Fred, the centre-forward, is a Diego Costa-style of penalty box predator, using strength, speed and firepower to score goals. The Fluminense looks a little ungainly and is the wrong side of 30, but Scolari has faith in him as a source of goals and 17 in 34 seem to confirm that. His substitute is Jo, the 27 year-old top-scorer from Copa Libertadores winners Atletico Mineiro last year.

The focus of attention of course will be on Neymar, which is somewhat odd because he will not be playing in the blue riband role of centre forward. When he has been tried as a No.9 he has failed to dazzle, and seems most dangerous lurking on the left of the front three.

Scolari's final clues to his lineup came in their last warm-up game against Serbia. Brazil played 4-3-3 with Cesar in goal, Alves, Silva, Luiz and Marcelo in defence, Luiz Gustavo, Paulinho and Oscar in the middle and Hulk, Fred and Neymar in attack.

The selecao are the hosts so will not be sitting far back waiting for the long-range counter, but taking the game to their opponents with quick thrusts from the fullbacks and pressing high up the field. They are a muscular side with speed and good feet and will be hard to dominate.

Their physical condition will be paramount, as the summer heat will sap sides less familiar with the conditions and even the South American grass, which is said to have a particular bounce, will give them an edge.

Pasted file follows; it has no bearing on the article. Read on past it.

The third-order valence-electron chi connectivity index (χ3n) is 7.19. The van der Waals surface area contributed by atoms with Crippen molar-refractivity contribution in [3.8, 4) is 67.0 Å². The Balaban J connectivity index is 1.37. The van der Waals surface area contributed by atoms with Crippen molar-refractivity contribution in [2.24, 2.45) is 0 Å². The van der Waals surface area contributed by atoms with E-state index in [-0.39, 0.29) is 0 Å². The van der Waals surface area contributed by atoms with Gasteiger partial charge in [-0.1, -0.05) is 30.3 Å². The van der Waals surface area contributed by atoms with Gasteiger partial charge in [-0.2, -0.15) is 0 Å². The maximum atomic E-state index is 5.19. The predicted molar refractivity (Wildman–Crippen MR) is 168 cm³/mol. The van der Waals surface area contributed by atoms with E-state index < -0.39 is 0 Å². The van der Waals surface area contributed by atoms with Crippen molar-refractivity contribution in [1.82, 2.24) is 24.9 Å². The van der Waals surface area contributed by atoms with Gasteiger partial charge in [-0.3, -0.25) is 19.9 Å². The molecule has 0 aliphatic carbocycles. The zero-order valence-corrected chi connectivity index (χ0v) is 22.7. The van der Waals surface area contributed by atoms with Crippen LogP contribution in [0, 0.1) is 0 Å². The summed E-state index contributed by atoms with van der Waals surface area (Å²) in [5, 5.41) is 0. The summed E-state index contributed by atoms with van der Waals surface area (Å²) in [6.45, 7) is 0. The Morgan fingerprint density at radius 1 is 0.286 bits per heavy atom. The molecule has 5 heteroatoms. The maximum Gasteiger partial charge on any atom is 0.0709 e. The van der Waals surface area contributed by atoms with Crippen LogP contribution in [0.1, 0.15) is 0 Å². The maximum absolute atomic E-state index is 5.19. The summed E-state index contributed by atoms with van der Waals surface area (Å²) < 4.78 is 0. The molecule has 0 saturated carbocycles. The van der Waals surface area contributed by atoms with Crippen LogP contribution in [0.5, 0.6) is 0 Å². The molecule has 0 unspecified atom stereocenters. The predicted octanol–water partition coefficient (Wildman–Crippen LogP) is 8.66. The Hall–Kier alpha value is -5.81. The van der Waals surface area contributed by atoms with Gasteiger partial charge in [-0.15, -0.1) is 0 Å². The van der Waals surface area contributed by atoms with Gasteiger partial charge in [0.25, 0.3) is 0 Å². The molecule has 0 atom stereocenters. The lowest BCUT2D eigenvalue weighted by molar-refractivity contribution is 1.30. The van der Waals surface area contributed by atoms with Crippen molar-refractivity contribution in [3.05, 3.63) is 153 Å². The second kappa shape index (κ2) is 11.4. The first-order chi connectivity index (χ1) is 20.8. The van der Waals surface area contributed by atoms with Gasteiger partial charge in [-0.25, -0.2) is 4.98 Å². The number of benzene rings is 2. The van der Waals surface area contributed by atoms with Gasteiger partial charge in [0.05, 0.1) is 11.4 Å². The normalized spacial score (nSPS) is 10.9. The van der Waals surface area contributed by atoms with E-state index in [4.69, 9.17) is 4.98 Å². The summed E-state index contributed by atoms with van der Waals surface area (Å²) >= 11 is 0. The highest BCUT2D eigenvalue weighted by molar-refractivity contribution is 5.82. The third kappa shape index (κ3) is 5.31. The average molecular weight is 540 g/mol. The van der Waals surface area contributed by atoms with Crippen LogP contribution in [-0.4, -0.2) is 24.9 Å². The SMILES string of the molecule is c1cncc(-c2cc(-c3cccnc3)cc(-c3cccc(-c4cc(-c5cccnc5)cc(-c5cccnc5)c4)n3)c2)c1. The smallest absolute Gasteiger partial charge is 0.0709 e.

Keeping the ball is important, so their opponents exhaust themselves chasing it, but the home crowd, who jeered the selecao against Serbia, will jeer them again if they play 'pass-enaccio' instead of trying to impose themselves with positive forward movement.

Only four of the side played in 2010, and Neymar and Oscar are only 22, which leaves their lack of experience a potential flaw. Do they know how to play on the back foot or chase the game when more experienced adversaries are parking the bus and shutting up shop? On the other hand, the 2010 team were stuffed with stars but failed to fight back against Holland and the youthful squad Scolari has picked will be playing at home, where fighting spirit will be a given.